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Children's LiteratureBeing a lover of the mystery genre, it always gives me pleasure to read a mystery for children. A big celebration is going to take place at the White House honoring the sculptor who carved the Lincoln Memorial. The two protagonists, KC and Marshall, share equal talent for solving the mystery. KC's step-father happens to be the President of the United States, and being KC's best friend, Marshall spends a great deal of time hanging out there. On the morning of the celebration, a man and woman were standing in front of the Lincoln Memorial taking pictures and the man noticed that the thumb on the hand of the sculpture was missing. KC and Marshall begin their investigation. They notice that there is a red mark on the place where the thumb used to be. With logical deduction, the two narrow the possible thieves down to three people. I do not want to give hints away, as the readers needs to come to their own conclusion as to who is the guilty party. This is where I must say that there is one shortcoming in this book: the President's daughter and her friend roamed areas of Washington with no security guards. Nevertheless, this particular mystery has many excellent features that override the negative. The illustrations found throughout the book are great and add enjoyment to the mystery. On the first two pages of the book, the author presents a map with illustrations pointing out all the important locations that KC and Marshall go to gather evidence. The author is very adept in presenting clues to the reader that honestly make a good case for each suspect to possibly be guilty. It does have a surprise ending. At the end of the book is a section called "Did You Know," giving interesting facts aboutLincoln and the Lincoln Memorial. This high-interest, low-level book is number five in the "Capital Mysteries" series. I do highly recommend this mystery. 2005, Random House, Ages 6 to 8.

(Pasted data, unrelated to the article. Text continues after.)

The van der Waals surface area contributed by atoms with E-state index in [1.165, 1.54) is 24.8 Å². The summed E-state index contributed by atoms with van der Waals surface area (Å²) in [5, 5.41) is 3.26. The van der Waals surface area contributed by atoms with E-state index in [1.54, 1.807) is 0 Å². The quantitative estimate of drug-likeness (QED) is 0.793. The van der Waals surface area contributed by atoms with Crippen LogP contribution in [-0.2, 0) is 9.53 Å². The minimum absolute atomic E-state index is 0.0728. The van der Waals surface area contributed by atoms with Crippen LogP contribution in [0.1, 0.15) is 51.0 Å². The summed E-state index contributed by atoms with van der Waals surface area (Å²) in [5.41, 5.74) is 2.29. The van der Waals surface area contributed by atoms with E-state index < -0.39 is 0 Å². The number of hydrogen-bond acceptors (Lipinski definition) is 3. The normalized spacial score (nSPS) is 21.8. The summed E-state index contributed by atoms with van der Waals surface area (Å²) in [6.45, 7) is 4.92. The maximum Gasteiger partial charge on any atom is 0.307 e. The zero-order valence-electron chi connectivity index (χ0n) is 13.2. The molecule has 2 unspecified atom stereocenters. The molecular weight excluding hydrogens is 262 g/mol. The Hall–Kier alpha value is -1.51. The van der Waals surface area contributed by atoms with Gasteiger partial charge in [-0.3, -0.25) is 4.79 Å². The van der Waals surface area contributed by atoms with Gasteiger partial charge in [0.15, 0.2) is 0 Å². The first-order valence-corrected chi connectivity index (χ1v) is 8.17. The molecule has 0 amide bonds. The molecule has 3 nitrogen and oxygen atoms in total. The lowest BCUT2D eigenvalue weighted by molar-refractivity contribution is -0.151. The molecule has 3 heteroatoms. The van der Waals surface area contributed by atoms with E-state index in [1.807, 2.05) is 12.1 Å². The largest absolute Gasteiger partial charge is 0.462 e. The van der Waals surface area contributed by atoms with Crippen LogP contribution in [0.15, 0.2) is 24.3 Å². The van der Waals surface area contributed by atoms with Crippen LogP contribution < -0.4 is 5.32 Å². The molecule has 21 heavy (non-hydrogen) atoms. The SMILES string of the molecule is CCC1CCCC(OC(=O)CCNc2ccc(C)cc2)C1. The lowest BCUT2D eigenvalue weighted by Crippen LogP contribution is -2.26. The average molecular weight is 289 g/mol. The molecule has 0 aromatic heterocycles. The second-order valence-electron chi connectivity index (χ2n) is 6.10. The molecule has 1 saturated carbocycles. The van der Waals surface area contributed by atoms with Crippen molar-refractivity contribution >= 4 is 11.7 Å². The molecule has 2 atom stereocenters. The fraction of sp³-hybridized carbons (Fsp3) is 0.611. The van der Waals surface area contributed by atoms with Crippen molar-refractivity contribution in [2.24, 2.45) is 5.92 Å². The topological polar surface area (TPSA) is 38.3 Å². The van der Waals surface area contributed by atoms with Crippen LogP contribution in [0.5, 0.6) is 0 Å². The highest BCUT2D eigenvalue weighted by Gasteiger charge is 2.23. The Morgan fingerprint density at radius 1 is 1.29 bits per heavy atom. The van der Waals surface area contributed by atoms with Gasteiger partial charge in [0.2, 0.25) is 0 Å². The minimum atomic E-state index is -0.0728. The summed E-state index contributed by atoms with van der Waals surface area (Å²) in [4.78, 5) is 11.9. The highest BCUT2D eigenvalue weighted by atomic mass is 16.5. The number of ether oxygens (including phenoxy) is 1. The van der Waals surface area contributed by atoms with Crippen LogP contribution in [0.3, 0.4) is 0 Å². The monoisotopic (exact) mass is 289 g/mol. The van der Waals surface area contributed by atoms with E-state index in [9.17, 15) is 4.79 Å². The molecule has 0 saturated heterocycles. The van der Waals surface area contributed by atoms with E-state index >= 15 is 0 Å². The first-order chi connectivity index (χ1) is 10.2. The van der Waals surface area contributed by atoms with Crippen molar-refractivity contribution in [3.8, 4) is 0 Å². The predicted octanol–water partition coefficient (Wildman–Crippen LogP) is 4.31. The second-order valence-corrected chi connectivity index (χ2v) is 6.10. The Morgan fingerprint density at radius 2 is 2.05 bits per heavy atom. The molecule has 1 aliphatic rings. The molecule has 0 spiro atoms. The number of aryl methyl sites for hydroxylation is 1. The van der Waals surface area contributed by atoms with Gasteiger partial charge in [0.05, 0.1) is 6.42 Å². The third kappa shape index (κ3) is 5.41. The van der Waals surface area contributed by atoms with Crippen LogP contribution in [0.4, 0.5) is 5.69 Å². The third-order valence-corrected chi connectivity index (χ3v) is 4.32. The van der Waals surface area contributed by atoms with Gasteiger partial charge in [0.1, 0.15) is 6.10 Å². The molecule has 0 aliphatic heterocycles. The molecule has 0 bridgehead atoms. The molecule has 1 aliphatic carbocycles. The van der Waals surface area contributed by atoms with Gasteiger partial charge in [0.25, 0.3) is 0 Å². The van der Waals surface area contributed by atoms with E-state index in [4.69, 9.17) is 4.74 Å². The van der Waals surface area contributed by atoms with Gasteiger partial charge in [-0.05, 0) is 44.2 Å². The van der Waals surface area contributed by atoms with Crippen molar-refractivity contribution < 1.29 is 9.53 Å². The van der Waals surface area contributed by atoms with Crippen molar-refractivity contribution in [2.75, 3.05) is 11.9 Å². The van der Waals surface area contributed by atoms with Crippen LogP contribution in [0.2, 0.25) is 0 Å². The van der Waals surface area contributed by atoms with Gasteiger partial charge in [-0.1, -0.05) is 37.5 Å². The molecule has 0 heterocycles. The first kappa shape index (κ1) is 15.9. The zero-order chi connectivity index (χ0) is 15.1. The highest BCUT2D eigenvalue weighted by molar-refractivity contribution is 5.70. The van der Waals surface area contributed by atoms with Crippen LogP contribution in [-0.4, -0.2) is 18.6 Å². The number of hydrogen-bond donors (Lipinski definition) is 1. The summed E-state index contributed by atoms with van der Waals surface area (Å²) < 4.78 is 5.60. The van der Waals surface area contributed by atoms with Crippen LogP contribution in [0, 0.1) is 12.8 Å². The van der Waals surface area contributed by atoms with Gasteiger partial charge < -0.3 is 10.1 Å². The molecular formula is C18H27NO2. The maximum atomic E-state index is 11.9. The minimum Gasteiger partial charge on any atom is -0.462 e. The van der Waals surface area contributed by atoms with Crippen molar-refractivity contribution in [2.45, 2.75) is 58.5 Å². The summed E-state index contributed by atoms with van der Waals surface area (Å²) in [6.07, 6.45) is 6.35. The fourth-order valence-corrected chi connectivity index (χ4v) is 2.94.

—Kathie M. Josephs